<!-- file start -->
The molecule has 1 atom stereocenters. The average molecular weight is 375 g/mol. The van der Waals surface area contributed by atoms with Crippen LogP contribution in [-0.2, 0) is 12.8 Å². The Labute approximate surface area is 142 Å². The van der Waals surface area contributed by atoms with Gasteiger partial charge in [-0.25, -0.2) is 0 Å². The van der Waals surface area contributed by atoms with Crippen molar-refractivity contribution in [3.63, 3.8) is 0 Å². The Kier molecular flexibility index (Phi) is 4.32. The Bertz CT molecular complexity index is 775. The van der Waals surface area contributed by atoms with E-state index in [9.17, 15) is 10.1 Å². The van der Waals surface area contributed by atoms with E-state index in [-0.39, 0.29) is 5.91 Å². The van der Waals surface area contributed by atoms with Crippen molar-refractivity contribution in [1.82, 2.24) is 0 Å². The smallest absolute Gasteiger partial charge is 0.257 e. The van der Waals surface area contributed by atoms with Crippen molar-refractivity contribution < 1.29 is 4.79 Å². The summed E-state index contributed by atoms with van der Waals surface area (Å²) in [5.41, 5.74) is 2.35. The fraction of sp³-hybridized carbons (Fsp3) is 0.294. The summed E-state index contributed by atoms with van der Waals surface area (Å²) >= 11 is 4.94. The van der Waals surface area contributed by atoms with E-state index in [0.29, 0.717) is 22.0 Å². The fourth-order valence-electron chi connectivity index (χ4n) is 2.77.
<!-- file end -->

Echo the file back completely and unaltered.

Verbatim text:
The molecule has 1 atom stereocenters. The average molecular weight is 375 g/mol. The van der Waals surface area contributed by atoms with Crippen LogP contribution in [-0.2, 0) is 12.8 Å². The Labute approximate surface area is 142 Å². The van der Waals surface area contributed by atoms with Gasteiger partial charge in [-0.25, -0.2) is 0 Å². The van der Waals surface area contributed by atoms with Crippen molar-refractivity contribution in [3.63, 3.8) is 0 Å². The Kier molecular flexibility index (Phi) is 4.32. The Bertz CT molecular complexity index is 775. The van der Waals surface area contributed by atoms with E-state index in [9.17, 15) is 10.1 Å². The van der Waals surface area contributed by atoms with E-state index in [-0.39, 0.29) is 5.91 Å². The van der Waals surface area contributed by atoms with Crippen molar-refractivity contribution in [1.82, 2.24) is 0 Å². The smallest absolute Gasteiger partial charge is 0.257 e. The van der Waals surface area contributed by atoms with Crippen molar-refractivity contribution < 1.29 is 4.79 Å². The summed E-state index contributed by atoms with van der Waals surface area (Å²) in [5.41, 5.74) is 2.35. The fraction of sp³-hybridized carbons (Fsp3) is 0.294. The summed E-state index contributed by atoms with van der Waals surface area (Å²) >= 11 is 4.94. The van der Waals surface area contributed by atoms with E-state index in [0.29, 0.717) is 22.0 Å². The fourth-order valence-electron chi connectivity index (χ4n) is 2.77.